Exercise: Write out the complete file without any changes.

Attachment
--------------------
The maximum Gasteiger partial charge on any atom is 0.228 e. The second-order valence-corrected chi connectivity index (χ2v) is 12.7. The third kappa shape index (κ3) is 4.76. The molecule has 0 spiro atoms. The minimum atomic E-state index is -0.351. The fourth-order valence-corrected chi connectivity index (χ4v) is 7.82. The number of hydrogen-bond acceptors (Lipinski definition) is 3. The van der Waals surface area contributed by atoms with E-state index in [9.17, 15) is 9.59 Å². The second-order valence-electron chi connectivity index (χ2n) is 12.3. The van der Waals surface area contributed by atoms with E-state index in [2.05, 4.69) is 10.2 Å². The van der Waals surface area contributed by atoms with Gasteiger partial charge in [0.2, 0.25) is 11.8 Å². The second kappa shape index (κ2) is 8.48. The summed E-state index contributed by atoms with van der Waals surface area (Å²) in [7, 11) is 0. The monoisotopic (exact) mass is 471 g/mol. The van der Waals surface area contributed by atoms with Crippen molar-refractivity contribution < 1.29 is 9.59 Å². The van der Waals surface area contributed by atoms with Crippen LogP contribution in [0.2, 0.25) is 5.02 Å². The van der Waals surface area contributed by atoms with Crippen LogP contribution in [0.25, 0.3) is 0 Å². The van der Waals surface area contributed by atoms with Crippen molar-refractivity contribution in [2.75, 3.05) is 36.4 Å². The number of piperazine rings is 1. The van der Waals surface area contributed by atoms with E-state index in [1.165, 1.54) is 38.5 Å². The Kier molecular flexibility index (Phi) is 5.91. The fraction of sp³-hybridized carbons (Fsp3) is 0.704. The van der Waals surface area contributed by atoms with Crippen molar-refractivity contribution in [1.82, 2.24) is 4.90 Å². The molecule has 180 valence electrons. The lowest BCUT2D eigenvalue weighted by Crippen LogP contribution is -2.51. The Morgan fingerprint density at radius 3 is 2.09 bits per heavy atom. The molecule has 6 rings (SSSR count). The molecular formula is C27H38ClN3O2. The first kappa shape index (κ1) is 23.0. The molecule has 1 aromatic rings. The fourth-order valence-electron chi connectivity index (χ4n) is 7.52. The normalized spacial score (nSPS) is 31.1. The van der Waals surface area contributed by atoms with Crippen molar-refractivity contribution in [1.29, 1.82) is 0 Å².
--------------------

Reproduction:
The maximum Gasteiger partial charge on any atom is 0.228 e. The second-order valence-corrected chi connectivity index (χ2v) is 12.7. The third kappa shape index (κ3) is 4.76. The molecule has 0 spiro atoms. The minimum atomic E-state index is -0.351. The fourth-order valence-corrected chi connectivity index (χ4v) is 7.82. The number of hydrogen-bond acceptors (Lipinski definition) is 3. The van der Waals surface area contributed by atoms with E-state index in [9.17, 15) is 9.59 Å². The second-order valence-electron chi connectivity index (χ2n) is 12.3. The van der Waals surface area contributed by atoms with E-state index in [2.05, 4.69) is 10.2 Å². The van der Waals surface area contributed by atoms with Gasteiger partial charge in [0.2, 0.25) is 11.8 Å². The second kappa shape index (κ2) is 8.48. The summed E-state index contributed by atoms with van der Waals surface area (Å²) in [7, 11) is 0. The monoisotopic (exact) mass is 471 g/mol. The van der Waals surface area contributed by atoms with Crippen molar-refractivity contribution < 1.29 is 9.59 Å². The van der Waals surface area contributed by atoms with Crippen LogP contribution in [0.2, 0.25) is 5.02 Å². The van der Waals surface area contributed by atoms with Crippen LogP contribution in [0.25, 0.3) is 0 Å². The van der Waals surface area contributed by atoms with Crippen molar-refractivity contribution in [2.75, 3.05) is 36.4 Å². The number of piperazine rings is 1. The van der Waals surface area contributed by atoms with E-state index in [1.165, 1.54) is 38.5 Å². The Kier molecular flexibility index (Phi) is 5.91. The fraction of sp³-hybridized carbons (Fsp3) is 0.704. The van der Waals surface area contributed by atoms with Crippen molar-refractivity contribution in [1.82, 2.24) is 4.90 Å². The molecule has 180 valence electrons. The lowest BCUT2D eigenvalue weighted by Crippen LogP contribution is -2.51. The Morgan fingerprint density at radius 3 is 2.09 bits per heavy atom. The molecule has 6 rings (SSSR count). The molecular formula is C27H38ClN3O2. The first kappa shape index (κ1) is 23.0. The molecule has 1 aromatic rings. The fourth-order valence-electron chi connectivity index (χ4n) is 7.52. The normalized spacial score (nSPS) is 31.1. The van der Waals surface area contributed by atoms with Crippen molar-refractivity contribution in [1.29, 1.82) is 0 Å².